Like Donohoe, the 6-foot-1 Beers also plays basketball. But that may be where the similarities end.
“He is more of a pocket passer than Barrett was,” Justin-Siena offensive coordinator Tyler Streblow said. “Barrett, if the play broke down, would be able to scramble and make a big play. I think Hudson will be able to make those big plays, but it will come more from the pocket. He is a really pure thrower and has solid mechanics – probably one of the most ready junior quarterbacks that I have seen, so I am excited to see how he will do.
“He is ready. He has been playing quarterback for a long time, so I think he is ready to step into this position. I think he has been waiting for it for these past two years to get up to varsity.”
Justin-Siena also lost key offensive weapons to graduation in running back Conrad Say and wide receiver Luigi Albano-Dito. But the Braves returned one of the league’s top two-way players in senior Solomone Anitoni, who will be in his third season as a varsity starter.
There is a quiet confidence that the Braves may have something special in running back Noah Young, too. The junior speedster was on the junior varsity most of last season, as he had missed the summer football program while playing for Team USA’s 16-and-under baseball team.
“Looking at our team and looking at all the kids coming up, I think we have a pretty good chance,” said senior guard/middle linebacker Marcus Nunes. “I have 100-percent trust in everyone on this team and all the newcomers. We lost a lot of players, but we know the people that are going to fill those roles are going to be equally as good or even better sometimes.”
Other seniors looking to make an impact on the offensive side of the ball are running back Mav Heun and defensive end Miles Williams, who has potential as a wide receiver.
“Noah and Mav are basically our two-headed monster in the backfield,” LaRocco said. “Mav is more like a Darren Sproles scatback. He is pretty short, but incredibly quick and very shifty. He’s surprisingly tough for a guy his size, and he is going to shock people with the physicality he will show this year. Noah can move as well, but he is a downhill runner. So we have our little thunder and lightning.”
The Braves have many new faces on the defensive side of the ball, as well, with a massive hole being left by Colby Bates and 6-foot-5 defensive end Julio Lopez. Nunes and Williams have potential to fill those craters, with both players having had highlight moments last season.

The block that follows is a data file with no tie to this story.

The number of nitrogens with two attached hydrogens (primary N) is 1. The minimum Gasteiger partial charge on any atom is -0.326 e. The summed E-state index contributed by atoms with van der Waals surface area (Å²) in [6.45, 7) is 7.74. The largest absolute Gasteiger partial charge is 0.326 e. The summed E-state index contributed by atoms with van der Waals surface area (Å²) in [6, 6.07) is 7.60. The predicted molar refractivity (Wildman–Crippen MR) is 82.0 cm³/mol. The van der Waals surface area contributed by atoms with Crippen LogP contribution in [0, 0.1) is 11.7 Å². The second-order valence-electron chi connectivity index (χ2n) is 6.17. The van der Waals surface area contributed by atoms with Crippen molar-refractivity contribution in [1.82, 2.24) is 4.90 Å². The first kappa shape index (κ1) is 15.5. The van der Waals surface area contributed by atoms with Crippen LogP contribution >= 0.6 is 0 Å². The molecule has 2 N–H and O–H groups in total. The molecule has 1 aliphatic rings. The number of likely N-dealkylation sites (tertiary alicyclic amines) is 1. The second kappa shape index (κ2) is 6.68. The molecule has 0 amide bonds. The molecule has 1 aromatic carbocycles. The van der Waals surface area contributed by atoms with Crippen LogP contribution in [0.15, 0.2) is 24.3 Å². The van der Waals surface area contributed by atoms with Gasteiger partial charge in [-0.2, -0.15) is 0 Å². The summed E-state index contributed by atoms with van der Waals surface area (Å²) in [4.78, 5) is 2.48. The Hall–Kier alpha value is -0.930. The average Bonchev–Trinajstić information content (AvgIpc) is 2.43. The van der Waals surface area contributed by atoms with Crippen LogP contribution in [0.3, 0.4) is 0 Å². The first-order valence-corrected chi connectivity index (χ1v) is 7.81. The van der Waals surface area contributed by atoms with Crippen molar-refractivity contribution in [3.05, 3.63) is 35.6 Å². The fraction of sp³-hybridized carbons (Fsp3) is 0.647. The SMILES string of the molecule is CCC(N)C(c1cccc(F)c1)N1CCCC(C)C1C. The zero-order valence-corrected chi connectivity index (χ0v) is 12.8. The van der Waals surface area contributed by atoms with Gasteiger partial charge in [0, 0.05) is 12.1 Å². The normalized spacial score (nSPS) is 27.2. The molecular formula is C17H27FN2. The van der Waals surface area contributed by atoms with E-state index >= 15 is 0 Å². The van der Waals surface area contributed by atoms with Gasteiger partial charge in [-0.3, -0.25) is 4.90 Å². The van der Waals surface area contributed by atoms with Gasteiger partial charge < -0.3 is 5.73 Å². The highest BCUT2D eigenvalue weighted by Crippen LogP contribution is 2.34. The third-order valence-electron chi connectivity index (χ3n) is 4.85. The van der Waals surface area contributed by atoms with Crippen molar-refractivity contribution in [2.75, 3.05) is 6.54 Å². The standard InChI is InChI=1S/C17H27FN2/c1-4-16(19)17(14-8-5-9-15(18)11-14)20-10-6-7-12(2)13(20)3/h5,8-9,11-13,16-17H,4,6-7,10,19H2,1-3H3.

Two other Braves to watch this season will be the lone sophomores on the team, Miles Martin and Caden Parlett, who both will be playing in the secondary this year. Anitoni will also be an anchor for the defense, continuing the Justin-Siena tradition of having at least one lockdown corner.
“This is probably the most confident I have ever been,” Anitoni said. “I have been working hard this offseason and I have a lot of experience. I have the most on the team and I feel like I can lead us in the right way. To be honest, I feel that we are doing a lot better in the offseason than we did last year. A lot of sophomores that are juniors this year, the whole offseason they were in the weight room and they were all working out. I have a lot of confidence in us, really. I feel we are a lot stronger this year.”
The Braves have bonded quickly this season, especially in the weight room. Justin-Siena doesn’t have the numbers of other programs in the section, but has been able to use those players effectively.
“I think the juniors that are coming up from JV last year have really stepped up in the weight room,” said senior center-defensive end Grant Koehler. “They have been working hard and we see that and appreciate that. They are trying to make us better.”
Justin-Siena finished sixth out of seven teams in the new Vine Valley Athletic League last year at 1-5, and 5-7 overall. The Braves came close to winning all but one of their league contests in 2018, losing four of them by a combined margin of only 23 points.
“I think last year was a good learning experience. We had so many close games, so it has been good preaching the little things and how important it is to finish,” Streblow said.
“Hopefully we can take those games that we lost by less than a touchdown and maybe flip those the other way. We have been preaching how thin the line between a win and a loss.”